European History in the Making; CAP Reform Is the Last Chance Saloon for Europe's Farmers. NFU President Ben Gill Explains Why
Byline: Ben Gill
JUNE 2003 will go down in the history books as a critical month in the evolution of support for agriculture in Europe.
The current Common Agricultural Policy (CAP)has its origins in the post-war era of the 1950s when food security was a key objective.
Productivity increases and the growing capability of countries outside Europe, with often lower standards and even lower production costs, to produce, store and transport goods thousands of miles have since challenged the central aims of the CAP.
The need for a major reform of the CAP - not the least the burden of bureaucratic paperwork that has grown with it - has never been clearer or more desperately needed.
So, when EU Commissioner Frans Fischler published his radical proposals at the start of the year,British farmers looked on with some degree of relief.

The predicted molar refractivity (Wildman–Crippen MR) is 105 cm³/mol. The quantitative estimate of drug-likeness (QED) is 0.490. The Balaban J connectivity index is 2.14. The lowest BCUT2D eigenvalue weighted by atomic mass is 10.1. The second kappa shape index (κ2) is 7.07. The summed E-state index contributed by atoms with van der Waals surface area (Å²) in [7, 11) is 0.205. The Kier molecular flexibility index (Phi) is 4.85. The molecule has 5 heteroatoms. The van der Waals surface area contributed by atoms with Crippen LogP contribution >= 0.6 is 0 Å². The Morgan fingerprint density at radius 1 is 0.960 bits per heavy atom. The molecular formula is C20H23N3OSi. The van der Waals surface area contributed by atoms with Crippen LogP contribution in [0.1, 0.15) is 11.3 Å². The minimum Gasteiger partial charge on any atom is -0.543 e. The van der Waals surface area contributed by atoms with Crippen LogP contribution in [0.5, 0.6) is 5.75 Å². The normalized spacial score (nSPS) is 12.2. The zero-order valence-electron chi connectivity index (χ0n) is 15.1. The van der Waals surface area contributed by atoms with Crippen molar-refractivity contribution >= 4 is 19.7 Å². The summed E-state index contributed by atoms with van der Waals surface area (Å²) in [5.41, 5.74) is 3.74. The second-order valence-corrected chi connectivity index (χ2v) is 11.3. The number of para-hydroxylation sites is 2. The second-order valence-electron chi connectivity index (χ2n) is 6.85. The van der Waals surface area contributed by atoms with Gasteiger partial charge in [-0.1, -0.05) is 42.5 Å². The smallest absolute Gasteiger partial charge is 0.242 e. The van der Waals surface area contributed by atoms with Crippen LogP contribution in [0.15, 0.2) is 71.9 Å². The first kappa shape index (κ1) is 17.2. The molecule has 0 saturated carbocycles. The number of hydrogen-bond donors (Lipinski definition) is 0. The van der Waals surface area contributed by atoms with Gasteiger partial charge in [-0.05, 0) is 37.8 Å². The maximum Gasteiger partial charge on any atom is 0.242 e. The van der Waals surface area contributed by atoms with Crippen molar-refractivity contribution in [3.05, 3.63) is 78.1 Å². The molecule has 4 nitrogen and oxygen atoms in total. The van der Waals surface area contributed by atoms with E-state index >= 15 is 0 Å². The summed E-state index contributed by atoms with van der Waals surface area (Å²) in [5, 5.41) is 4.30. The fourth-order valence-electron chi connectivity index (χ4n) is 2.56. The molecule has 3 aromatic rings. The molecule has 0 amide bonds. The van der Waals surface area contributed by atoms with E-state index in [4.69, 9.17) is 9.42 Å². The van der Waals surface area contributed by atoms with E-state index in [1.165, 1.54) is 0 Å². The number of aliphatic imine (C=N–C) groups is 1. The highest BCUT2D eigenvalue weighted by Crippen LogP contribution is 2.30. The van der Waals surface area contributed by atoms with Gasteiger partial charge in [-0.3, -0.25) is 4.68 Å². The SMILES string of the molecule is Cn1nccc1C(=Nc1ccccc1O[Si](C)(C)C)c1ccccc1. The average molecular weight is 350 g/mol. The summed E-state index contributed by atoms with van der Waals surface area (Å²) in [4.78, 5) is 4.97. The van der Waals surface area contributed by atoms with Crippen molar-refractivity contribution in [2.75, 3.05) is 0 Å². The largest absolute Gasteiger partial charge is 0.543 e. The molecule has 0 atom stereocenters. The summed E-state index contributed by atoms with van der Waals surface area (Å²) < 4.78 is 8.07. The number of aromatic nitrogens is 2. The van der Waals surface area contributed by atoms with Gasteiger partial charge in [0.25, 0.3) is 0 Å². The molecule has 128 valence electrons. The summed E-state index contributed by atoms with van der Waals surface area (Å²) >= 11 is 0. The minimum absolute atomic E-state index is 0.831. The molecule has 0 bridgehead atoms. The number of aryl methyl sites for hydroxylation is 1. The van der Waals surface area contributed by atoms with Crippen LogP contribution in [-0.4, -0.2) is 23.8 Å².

The central plank of these proposals is to break the link between production and subsidies.
And while there is much in the detail that causes us concern, the overall thrust of the reform moves in three critical directions: to dramatically simplify farm support arrangements; minimise the redistribution of support between sectors; and, crucially, to allow farmers and growers to focus on the market place,not just on production targets.
While the proposals were met initially with widespread opposition from many other member states, there is real hope that a settlement before the end of this month is now possible. …